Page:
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Polish Good Mornings
Single-leg good mornings are not a favoured choice amongst strength coaches because the movement cannot be loaded to any high degree – the weight on the shoulders, of course, would tip any strong athlete over. Polish weightlifters got around this problem by placing their working leg on a low step and keeping their non-working leg on the ground. The movement is then performed like a standard good morning and excels at correcting erector spinae imbalances.
Primary muscles used:
The hamstrings, adductors and erectors.
*Stand in front of a low box, that is around knee height or lower;
*Place one leg up on the step, put a 20 degree angle in the knee and then turn the body and the non-working leg away by 30-40 degrees
*Keep the chest up and shoot the hips back;
*The movement only occurs in the hips and not the spine, therefore, only go as far as neutral curvature can be maintained in the lumbar spine;
*Although the working leg is set out to the side, the torso bends forward, towards and in line with the non-working leg and not towards the working leg.
*Push the hips forward and drive the chest up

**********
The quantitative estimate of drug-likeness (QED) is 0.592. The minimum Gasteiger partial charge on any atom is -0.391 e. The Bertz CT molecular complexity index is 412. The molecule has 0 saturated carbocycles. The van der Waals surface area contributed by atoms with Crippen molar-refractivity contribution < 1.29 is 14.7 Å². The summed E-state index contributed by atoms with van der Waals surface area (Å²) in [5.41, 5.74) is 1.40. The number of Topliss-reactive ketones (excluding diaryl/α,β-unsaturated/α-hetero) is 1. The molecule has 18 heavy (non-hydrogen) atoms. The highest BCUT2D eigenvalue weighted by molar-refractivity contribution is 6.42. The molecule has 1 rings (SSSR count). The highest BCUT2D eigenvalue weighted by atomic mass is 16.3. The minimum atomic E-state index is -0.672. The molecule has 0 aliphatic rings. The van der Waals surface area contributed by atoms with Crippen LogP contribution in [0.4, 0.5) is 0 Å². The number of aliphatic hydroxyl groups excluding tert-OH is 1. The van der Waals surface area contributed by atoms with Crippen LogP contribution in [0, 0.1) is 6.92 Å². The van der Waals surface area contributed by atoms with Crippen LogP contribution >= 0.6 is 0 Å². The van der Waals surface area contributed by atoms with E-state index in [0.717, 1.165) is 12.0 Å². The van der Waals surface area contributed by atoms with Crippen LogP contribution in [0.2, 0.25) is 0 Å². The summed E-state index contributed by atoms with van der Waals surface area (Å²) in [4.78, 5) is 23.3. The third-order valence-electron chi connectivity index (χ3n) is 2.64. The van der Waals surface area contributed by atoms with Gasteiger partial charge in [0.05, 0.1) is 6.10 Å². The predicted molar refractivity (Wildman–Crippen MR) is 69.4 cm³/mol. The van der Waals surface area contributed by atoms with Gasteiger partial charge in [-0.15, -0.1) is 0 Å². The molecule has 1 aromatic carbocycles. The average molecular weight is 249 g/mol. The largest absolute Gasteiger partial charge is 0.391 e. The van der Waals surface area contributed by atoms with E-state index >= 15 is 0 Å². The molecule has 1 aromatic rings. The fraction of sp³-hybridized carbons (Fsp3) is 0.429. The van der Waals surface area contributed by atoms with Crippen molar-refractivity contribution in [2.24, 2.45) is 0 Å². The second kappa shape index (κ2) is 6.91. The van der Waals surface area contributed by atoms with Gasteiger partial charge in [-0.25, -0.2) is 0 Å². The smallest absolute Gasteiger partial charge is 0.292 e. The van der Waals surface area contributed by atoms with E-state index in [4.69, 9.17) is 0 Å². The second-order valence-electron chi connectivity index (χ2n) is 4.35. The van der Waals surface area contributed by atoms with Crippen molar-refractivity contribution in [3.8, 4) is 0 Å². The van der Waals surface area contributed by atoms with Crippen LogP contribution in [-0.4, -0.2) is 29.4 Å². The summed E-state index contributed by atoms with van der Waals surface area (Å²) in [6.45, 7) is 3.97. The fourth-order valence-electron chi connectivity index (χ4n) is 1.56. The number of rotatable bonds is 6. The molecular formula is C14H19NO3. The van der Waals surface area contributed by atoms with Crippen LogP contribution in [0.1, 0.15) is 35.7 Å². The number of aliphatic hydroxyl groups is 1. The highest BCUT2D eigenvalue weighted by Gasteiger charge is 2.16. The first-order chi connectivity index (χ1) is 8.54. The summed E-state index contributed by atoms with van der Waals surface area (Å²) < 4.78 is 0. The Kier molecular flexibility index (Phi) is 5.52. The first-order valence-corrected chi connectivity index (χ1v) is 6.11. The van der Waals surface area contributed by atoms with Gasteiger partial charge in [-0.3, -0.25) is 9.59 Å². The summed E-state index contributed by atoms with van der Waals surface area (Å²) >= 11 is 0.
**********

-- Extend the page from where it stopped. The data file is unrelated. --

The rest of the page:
*Keep the abdominals tight throughout the entire movement;
*Inhale or hold your breath during the descent;
*Don’t perform if you have the limited flexibility of my 60 year old father who has never stretched a day in his life!
Australian strength coach Mark McKean is famous for saying, you must ‘earn the right’ to use these advanced movements. Performing any difficult exercise with a high level of complexity requires that a client has demonstrated skill mastery on less complicated movements and has sufficient strength and flexibility before attempting any of these soviet bad boys.
Tony Boutagy is a strength coach based in Sydney, Australia. He is the director of the Sydney Sports & Athletic Performance Centre and a doctoral student at ACU. Visit his website at www.tonyboutagy.com